Politics & Policy

Reforming The U.N.

A necessity, a long time in coming.

In these days of corporate scandal, the U.N. should be grateful that it is not incorporated. If the United Nations were a company, and its secretary general its CEO, both would be in trouble and their investors would be angry. Fortunately for Kofi Annan and the U.N., there are no complicated corporate filings to fret over. Unfortunately for them though, their biggest investor, the United States, has lost its patience with its scandal-ridden performance.

Let us examine the tally sheet: First there’s the Oil-for-Food scandal. Add to that the awful story of sexual predators in the U.N. peacekeeping ranks in Africa and perhaps elsewhere. Sexual harassment at the main headquarters building seems to have gone unchecked. Finally, financial mismanagement in the U.N. is rife, including the recent revelations about corrupt weather forecasters at the U.N.’s World Meteorological Organization in Geneva. Add this scandal to its overall record of fiscal-management practices and the rank incompetence is obvious. Money goes unaccounted for, is wasted, misspent, lost through miscalculation, and is otherwise lost in the bureaucratic morass that is the U.N. When we assemble these stories, we see a pattern evolving: The U.N. is adrift, mired by scandal and mismanagement.

The United Nations is a far cry from the institution its founders envisioned. It’s fallen hostage to the pettiness of a third world that sees the U.N. as a place to bully the United States and to politically complicate matters for us and our allies. One needs to look no further to find this than with the same 21 resolutions introduced by the Palestinian delegation, each and every year against Israel, challenging Israel’s policies and her very right to exist. Moreover, where else but at the U.N. could Cuba, Zimbabwe, and Saudi Arabia be recognized as members of a human-rights committee? Is this what the world envisioned for the international body as the world arose out of the ashes of World War II? Not at all.

Look at the scandals that have come to light out of the Oil-for-Food program. It’s director, Benon Sevan, has been found to have solicited bribes of Iraqi oil for a company run by the nephew of a former secretary general, Boutros Boutros-Ghali. Moreover, the bribes were facilitated through Boutros-Ghali’s son-in-law. Only days ago it was disclosed that Sevan was found to have blocked internal U.N. audits of his very own department over supposed fears of cost, yet only days afterward, he and his department moved into a suite of offices newly renovated at the cost of $3,000,000. Contractors at the U.N. were chosen, despite their submission of higher bids, for rank political reasons. When it came to performing on their contracts, these same contractors failed to do their jobs, overcharging the U.N., understaffing their posts, and taking unilateral decisions that violated the program rules. Yet, when internal U.N. audits disclosed these issues, little if any action was ever taken by the U.N. to rectify them.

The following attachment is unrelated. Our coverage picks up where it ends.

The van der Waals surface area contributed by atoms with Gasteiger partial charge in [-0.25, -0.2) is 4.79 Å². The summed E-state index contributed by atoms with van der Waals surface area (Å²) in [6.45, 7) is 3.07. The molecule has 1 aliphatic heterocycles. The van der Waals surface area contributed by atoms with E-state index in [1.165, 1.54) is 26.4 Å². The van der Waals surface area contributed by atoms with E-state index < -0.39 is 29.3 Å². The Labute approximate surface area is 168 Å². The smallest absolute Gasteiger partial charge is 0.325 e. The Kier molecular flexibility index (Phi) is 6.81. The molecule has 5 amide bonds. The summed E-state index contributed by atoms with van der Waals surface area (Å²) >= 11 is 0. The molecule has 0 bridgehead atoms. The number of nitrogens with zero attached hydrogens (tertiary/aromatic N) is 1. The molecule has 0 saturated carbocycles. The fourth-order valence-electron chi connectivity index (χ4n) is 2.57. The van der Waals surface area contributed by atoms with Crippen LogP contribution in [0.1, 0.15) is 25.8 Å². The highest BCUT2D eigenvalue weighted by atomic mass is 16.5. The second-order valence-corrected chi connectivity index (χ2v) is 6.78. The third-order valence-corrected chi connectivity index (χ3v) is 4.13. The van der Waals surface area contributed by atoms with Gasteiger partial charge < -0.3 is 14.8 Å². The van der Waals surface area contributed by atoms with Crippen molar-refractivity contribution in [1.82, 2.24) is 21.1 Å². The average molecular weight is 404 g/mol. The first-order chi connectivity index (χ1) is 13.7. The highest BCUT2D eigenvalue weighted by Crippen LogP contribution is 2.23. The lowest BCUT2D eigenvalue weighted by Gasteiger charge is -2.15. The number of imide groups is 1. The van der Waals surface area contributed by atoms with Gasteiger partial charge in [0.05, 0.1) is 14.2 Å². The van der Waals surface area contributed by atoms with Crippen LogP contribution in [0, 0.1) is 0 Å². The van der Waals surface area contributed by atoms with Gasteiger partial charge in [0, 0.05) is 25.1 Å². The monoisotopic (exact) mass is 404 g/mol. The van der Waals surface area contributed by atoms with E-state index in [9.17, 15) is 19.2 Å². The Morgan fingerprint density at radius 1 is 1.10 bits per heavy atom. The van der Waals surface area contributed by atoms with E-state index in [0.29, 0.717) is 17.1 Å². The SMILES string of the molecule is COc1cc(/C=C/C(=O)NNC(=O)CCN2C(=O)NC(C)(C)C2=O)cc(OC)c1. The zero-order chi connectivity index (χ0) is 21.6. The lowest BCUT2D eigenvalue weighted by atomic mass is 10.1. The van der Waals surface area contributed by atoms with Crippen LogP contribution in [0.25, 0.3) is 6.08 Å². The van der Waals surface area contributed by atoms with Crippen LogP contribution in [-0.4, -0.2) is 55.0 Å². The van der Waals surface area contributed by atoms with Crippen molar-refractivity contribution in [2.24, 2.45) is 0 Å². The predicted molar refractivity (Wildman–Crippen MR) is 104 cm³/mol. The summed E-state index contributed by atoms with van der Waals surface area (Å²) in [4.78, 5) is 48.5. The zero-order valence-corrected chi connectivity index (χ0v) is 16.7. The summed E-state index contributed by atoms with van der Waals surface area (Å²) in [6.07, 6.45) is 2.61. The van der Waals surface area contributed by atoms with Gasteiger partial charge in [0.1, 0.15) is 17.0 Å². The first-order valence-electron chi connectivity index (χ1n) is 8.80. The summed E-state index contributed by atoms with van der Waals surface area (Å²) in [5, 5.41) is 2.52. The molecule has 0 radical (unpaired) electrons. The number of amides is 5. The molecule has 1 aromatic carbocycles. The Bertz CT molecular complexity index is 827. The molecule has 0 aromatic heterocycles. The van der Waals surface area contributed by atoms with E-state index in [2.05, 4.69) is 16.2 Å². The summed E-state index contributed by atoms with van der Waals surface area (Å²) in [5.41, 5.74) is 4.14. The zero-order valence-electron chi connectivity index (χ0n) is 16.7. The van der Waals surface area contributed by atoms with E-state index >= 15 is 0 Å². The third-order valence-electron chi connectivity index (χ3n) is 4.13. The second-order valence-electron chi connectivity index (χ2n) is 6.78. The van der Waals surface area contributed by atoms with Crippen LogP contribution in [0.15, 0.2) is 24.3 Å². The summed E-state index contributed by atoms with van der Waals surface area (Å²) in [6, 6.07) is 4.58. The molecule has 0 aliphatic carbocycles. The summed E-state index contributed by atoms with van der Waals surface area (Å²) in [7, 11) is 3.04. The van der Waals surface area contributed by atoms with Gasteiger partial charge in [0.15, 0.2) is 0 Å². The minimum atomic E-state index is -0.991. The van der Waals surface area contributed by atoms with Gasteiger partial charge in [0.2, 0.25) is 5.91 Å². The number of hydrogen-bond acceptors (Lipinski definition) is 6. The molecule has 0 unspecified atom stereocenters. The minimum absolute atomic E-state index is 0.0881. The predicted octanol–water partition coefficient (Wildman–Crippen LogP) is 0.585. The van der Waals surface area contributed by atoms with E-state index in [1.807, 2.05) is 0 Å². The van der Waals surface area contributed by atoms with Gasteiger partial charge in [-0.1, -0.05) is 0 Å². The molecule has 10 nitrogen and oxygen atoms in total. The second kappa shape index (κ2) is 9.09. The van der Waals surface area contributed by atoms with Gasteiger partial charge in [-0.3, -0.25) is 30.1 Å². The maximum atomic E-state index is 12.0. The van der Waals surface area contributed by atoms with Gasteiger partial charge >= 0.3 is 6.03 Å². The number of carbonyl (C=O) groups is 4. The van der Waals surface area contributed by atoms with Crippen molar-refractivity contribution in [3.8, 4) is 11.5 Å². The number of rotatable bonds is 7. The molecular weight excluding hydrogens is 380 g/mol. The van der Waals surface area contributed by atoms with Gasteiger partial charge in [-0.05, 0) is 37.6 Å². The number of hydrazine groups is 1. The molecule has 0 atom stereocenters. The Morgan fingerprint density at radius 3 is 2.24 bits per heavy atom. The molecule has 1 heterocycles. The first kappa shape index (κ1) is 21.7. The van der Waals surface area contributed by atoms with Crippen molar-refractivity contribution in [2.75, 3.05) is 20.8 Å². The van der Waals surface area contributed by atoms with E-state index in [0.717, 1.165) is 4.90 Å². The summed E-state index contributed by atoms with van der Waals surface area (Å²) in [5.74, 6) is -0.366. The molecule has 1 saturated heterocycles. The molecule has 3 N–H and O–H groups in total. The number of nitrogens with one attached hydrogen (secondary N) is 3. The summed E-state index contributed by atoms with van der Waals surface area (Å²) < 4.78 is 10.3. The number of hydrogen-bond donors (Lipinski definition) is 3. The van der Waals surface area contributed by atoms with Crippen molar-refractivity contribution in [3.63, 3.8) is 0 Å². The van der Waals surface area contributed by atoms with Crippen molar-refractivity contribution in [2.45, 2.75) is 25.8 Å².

These problems are the result of management drift and ignorance, unchecked self-perpetuating bureaucratic growth, and a general lack of concern for follow-up. One former U.N. official has expressed his shock to congressional investigators at being told by fellow U.N. workers that “no one will ever find out” about their mistakes. The solution, if there is a full-proof one, is reform, real systematic reform imposed from the outside. The U.N. will resist saying that it is capable of repairing itself. Yet, if the U.N. cannot police itself, then it cannot reform itself either.

For it to work, the U.N. must become a leaner, less duplicative, transparent, and most importantly, accountable institution. Congress will soon begin work on its version of reform for the U.N. and it cannot happen soon enough. Neither the U.N. nor U.S. foreign policy will be served well by the continuance of these ever-widening scandals at the U.N. As the body prepares to celebrate its 60th anniversary, the U.N. faces an uncertain future. If not repaired soon, it will fade into the dust heap of other failed international institutions. Reforming the United Nations is necessary for its survival and is long overdue. The time to reform the United Nations is now.

Congresswoman Ileana Ros-Lehtinen is a senior member of the House International Relations Committee as well as the chair of the subcommittee on the Middle East & Central Asia.

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